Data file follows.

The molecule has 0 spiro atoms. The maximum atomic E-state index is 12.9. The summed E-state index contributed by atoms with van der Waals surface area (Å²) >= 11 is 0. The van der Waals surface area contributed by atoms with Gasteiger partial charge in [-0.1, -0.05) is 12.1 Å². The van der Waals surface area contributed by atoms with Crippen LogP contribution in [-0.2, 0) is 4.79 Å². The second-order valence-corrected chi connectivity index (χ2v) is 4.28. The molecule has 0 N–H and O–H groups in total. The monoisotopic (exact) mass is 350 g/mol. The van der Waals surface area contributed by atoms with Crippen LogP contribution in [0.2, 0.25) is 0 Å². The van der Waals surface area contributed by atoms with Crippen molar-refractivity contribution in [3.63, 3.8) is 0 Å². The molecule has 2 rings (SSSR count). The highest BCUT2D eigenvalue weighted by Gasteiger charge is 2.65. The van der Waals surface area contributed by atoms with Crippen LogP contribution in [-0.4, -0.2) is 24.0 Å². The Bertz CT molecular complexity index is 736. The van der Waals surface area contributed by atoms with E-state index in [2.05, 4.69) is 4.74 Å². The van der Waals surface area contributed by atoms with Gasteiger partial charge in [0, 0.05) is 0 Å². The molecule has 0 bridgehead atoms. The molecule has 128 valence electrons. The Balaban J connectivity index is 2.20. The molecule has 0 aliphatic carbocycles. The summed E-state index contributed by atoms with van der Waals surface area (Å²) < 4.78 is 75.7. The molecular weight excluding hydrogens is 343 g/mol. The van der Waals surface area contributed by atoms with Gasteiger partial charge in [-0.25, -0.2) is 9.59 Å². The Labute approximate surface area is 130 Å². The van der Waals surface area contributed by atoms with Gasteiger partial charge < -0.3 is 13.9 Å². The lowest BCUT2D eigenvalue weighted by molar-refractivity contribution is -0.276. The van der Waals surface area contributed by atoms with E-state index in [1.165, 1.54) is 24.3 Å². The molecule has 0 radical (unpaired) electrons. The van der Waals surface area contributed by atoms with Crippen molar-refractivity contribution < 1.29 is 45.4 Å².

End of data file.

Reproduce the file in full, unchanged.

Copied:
The molecule has 0 spiro atoms. The maximum atomic E-state index is 12.9. The summed E-state index contributed by atoms with van der Waals surface area (Å²) >= 11 is 0. The van der Waals surface area contributed by atoms with Gasteiger partial charge in [-0.1, -0.05) is 12.1 Å². The van der Waals surface area contributed by atoms with Crippen LogP contribution in [-0.2, 0) is 4.79 Å². The second-order valence-corrected chi connectivity index (χ2v) is 4.28. The molecule has 0 N–H and O–H groups in total. The monoisotopic (exact) mass is 350 g/mol. The van der Waals surface area contributed by atoms with Crippen LogP contribution in [0.2, 0.25) is 0 Å². The van der Waals surface area contributed by atoms with Crippen molar-refractivity contribution in [3.63, 3.8) is 0 Å². The molecule has 2 rings (SSSR count). The highest BCUT2D eigenvalue weighted by Gasteiger charge is 2.65. The van der Waals surface area contributed by atoms with Crippen LogP contribution in [-0.4, -0.2) is 24.0 Å². The Bertz CT molecular complexity index is 736. The van der Waals surface area contributed by atoms with E-state index in [2.05, 4.69) is 4.74 Å². The van der Waals surface area contributed by atoms with Gasteiger partial charge in [0, 0.05) is 0 Å². The molecule has 0 bridgehead atoms. The molecule has 128 valence electrons. The Balaban J connectivity index is 2.20. The molecule has 0 aliphatic carbocycles. The summed E-state index contributed by atoms with van der Waals surface area (Å²) < 4.78 is 75.7. The molecular weight excluding hydrogens is 343 g/mol. The van der Waals surface area contributed by atoms with Gasteiger partial charge in [-0.25, -0.2) is 9.59 Å². The Labute approximate surface area is 130 Å². The van der Waals surface area contributed by atoms with Gasteiger partial charge < -0.3 is 13.9 Å². The lowest BCUT2D eigenvalue weighted by molar-refractivity contribution is -0.276. The van der Waals surface area contributed by atoms with E-state index in [1.165, 1.54) is 24.3 Å². The molecule has 0 radical (unpaired) electrons. The van der Waals surface area contributed by atoms with Crippen molar-refractivity contribution < 1.29 is 45.4 Å².